2

On a traditional forum when I want to learn more about a subject I can start a thread, ask some questions and then after getting answer I can expand on them. I can ask multiple questions in a single post and ask many follow-up questions.

Obviously, the approach at Q&A sites is different. I don't want just 1 specific question answered. Instead, I want to learn more about a subject.

Which one of the following approaches should I choose when asking questions on StackOverflow?

  • Try to distinguish a few major questions/problems and ask follow-up questions in the comments?
  • Ask a separate question for each problem?
  • (A different solution, please describe in comments)
3
  • 5
    If you have different additional questions, make them new questions. You can always point to your previous posts in them. Do make them self-contained though. (P.s. you might not want to use the term "spam" for this)
    – Bart
    Mar 2, 2014 at 13:52
  • 2
    Why spam? If each question can stand on its own it's perfectly valid to post each as new question. Comments should never be used to ask follow up questions. Mar 2, 2014 at 13:53
  • The thing is - sometimes the questions don't stand on their own. That's why they're called "follow-up questions". They are asked to e.q. clarify something regarding the main question. But they are necessary though.
    – NPS
    Mar 2, 2014 at 13:54

1 Answer 1

2

Yes, it's perfectly fine, here is the strategy I am using:

  • Every question lists enough information to provide the answer, but it does not explain why some code is like that, if it's like that because of the previous answer I was given.

  • Some of information in the question may be coming from the previous answer, in this case I would link to it. This is to answer comments like "How did you get that?", and avoiding the unnecessary conversation such as "Are you sure you need to have it so complicated?"

  • The idea is to convince people that you are using approach X, because it's been suggested by StackOverflow, and not because you read about it 5 minutes ago on some forum, and immediately decided to try it. In other words, provide credibility to your question.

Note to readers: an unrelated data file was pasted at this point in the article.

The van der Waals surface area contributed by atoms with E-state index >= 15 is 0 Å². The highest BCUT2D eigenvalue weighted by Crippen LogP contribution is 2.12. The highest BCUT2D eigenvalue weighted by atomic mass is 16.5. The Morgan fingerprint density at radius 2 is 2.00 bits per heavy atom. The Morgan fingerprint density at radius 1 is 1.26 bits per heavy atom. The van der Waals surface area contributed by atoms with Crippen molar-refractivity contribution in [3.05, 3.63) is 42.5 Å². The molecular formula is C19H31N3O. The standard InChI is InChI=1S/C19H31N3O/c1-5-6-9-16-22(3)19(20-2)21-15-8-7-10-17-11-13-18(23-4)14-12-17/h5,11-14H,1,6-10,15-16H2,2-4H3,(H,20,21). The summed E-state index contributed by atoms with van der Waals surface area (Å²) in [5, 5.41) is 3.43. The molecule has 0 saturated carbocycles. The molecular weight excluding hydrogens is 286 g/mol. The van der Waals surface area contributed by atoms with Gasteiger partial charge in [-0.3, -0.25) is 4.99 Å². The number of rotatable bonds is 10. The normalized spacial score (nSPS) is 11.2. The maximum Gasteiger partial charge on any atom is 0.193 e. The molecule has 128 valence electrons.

You should not ask questions like this:

Hello Stackoverflow users. I recently asked a question [link], so how do I also implement this in it?

And for sure not this one:

Okay, folks, I asked a question recently [link], how do I use the approach in my 100 page code below?

Bottom line, always stay within scope of StackOverflow, having your question answered should not tempt you to ask a bigger question, just cause you think that people are following your questions anyway.

8
  • +1 on the overall content, which I believe is very well stated and perfectly in line with stackexchange philosophy. However! The word "spam" is not in alignment with SE philosophy. Note the upvotes on comments above by high-rep members questioning the word spam. I have made a "recommended edited" to your answer to better focus it on your valuable contribution (and get you more points). Mar 5, 2014 at 13:05
  • @CoolHandLouis your edit suggestion was plain rude. You can't take an answer and totally change its meaning. If the author agree with you then he will change the post himself. Otherwise feel free to downvote and post your own answer with a different opinion. Mar 5, 2014 at 13:25
  • @CoolHandLouis: I appreciate your suggestion. Please consider that using word Spam does not necessarily imply unwanted information/ads being sent by email, voice etc. You can be spamming your support provider with requests, your landlord with complaints etc. What it means is that you are asking for too much help, and the person starts to get annoyed by your requests. Usually at this point the asker starts to feel uncomfortable.Saying Yes as the first word is to get the OP's attention, without raising their frustration level even more. Then I tried to explain what they should be aware of. Mar 5, 2014 at 14:42
  • IMO your answer is excellent and demonstrates savvy understanding of SE policy and answering. I see your point on the benefits and philosophy to answer the OP by saying "Yes...", and I appreciate your feedback on that! I see the flow for a 3rd party reads the Q/A like, "Is it ok to spam?...Yes, its perfectly fine [to spam]..." and is just a bit "off" in that view. The answer is not just for OP but also for all who read hereafter. Your answer could also help OP by pointing out "can I spam" is prob not the best wording by opening with a caveat like "I wouldn't call it spam but yes! You can..." Mar 5, 2014 at 15:31
  • @CoolHandLouis: I submitted an edit request to the question, so hopefully it straightens out what they wanted to say. If accepted, my answer should be then more inline with 3rd party quick readers. Thank you! Mar 5, 2014 at 18:46
  • The problem with this approach is it could end up looking like an xy problem Mar 5, 2014 at 19:03
  • @davidstrachan: I don't think I substantially changed the meaning of the question, just made it sound more "legal", so that there is less chance of it being misunderstood. Feel free to correct me if you think otherwise. Please be constructive. Thanks. Mar 5, 2014 at 19:17
  • I always try to be constructive especially when reading comments. Mar 5, 2014 at 21:25

You must log in to answer this question.

Not the answer you're looking for? Browse other questions tagged .